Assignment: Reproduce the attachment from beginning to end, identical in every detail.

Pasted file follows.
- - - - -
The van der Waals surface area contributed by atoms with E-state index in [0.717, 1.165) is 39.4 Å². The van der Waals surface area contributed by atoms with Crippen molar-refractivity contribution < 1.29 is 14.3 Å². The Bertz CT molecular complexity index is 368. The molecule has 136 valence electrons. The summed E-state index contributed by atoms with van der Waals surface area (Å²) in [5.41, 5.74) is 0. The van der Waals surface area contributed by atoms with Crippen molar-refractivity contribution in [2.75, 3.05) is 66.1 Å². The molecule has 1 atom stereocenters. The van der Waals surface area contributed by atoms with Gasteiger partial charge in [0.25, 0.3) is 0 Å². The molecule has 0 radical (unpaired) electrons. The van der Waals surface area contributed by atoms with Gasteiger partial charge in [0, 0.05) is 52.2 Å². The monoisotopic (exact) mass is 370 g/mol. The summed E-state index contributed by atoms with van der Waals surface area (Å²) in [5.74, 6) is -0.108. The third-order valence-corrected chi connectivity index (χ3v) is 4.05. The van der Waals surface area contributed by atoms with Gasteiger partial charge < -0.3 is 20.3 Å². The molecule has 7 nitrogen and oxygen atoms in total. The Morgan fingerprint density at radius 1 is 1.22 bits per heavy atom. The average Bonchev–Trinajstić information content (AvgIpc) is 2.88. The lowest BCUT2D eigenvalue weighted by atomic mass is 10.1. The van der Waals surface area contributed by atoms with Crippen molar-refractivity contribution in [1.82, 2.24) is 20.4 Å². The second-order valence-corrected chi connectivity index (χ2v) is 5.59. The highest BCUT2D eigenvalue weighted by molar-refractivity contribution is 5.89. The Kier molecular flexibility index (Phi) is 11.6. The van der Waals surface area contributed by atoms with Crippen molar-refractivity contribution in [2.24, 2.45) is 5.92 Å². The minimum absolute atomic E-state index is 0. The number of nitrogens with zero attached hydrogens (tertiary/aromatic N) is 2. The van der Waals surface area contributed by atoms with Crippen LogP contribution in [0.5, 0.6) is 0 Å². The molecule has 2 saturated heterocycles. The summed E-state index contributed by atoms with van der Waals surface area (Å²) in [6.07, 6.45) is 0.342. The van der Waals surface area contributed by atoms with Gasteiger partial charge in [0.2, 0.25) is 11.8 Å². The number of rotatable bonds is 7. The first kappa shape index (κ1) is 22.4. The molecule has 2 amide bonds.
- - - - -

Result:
The van der Waals surface area contributed by atoms with E-state index in [0.717, 1.165) is 39.4 Å². The van der Waals surface area contributed by atoms with Crippen molar-refractivity contribution < 1.29 is 14.3 Å². The Bertz CT molecular complexity index is 368. The molecule has 136 valence electrons. The summed E-state index contributed by atoms with van der Waals surface area (Å²) in [5.41, 5.74) is 0. The van der Waals surface area contributed by atoms with Crippen molar-refractivity contribution in [2.75, 3.05) is 66.1 Å². The molecule has 1 atom stereocenters. The van der Waals surface area contributed by atoms with Gasteiger partial charge in [0.25, 0.3) is 0 Å². The molecule has 0 radical (unpaired) electrons. The van der Waals surface area contributed by atoms with Gasteiger partial charge in [0, 0.05) is 52.2 Å². The monoisotopic (exact) mass is 370 g/mol. The summed E-state index contributed by atoms with van der Waals surface area (Å²) in [5.74, 6) is -0.108. The third-order valence-corrected chi connectivity index (χ3v) is 4.05. The van der Waals surface area contributed by atoms with Gasteiger partial charge < -0.3 is 20.3 Å². The molecule has 7 nitrogen and oxygen atoms in total. The Morgan fingerprint density at radius 1 is 1.22 bits per heavy atom. The average Bonchev–Trinajstić information content (AvgIpc) is 2.88. The lowest BCUT2D eigenvalue weighted by atomic mass is 10.1. The van der Waals surface area contributed by atoms with Crippen molar-refractivity contribution in [1.82, 2.24) is 20.4 Å². The second-order valence-corrected chi connectivity index (χ2v) is 5.59. The highest BCUT2D eigenvalue weighted by molar-refractivity contribution is 5.89. The Kier molecular flexibility index (Phi) is 11.6. The van der Waals surface area contributed by atoms with Crippen molar-refractivity contribution in [2.24, 2.45) is 5.92 Å². The minimum absolute atomic E-state index is 0. The number of nitrogens with zero attached hydrogens (tertiary/aromatic N) is 2. The van der Waals surface area contributed by atoms with Crippen LogP contribution in [0.5, 0.6) is 0 Å². The molecule has 2 saturated heterocycles. The summed E-state index contributed by atoms with van der Waals surface area (Å²) in [6.07, 6.45) is 0.342. The van der Waals surface area contributed by atoms with Gasteiger partial charge in [0.2, 0.25) is 11.8 Å². The number of rotatable bonds is 7. The first kappa shape index (κ1) is 22.4. The molecule has 2 amide bonds.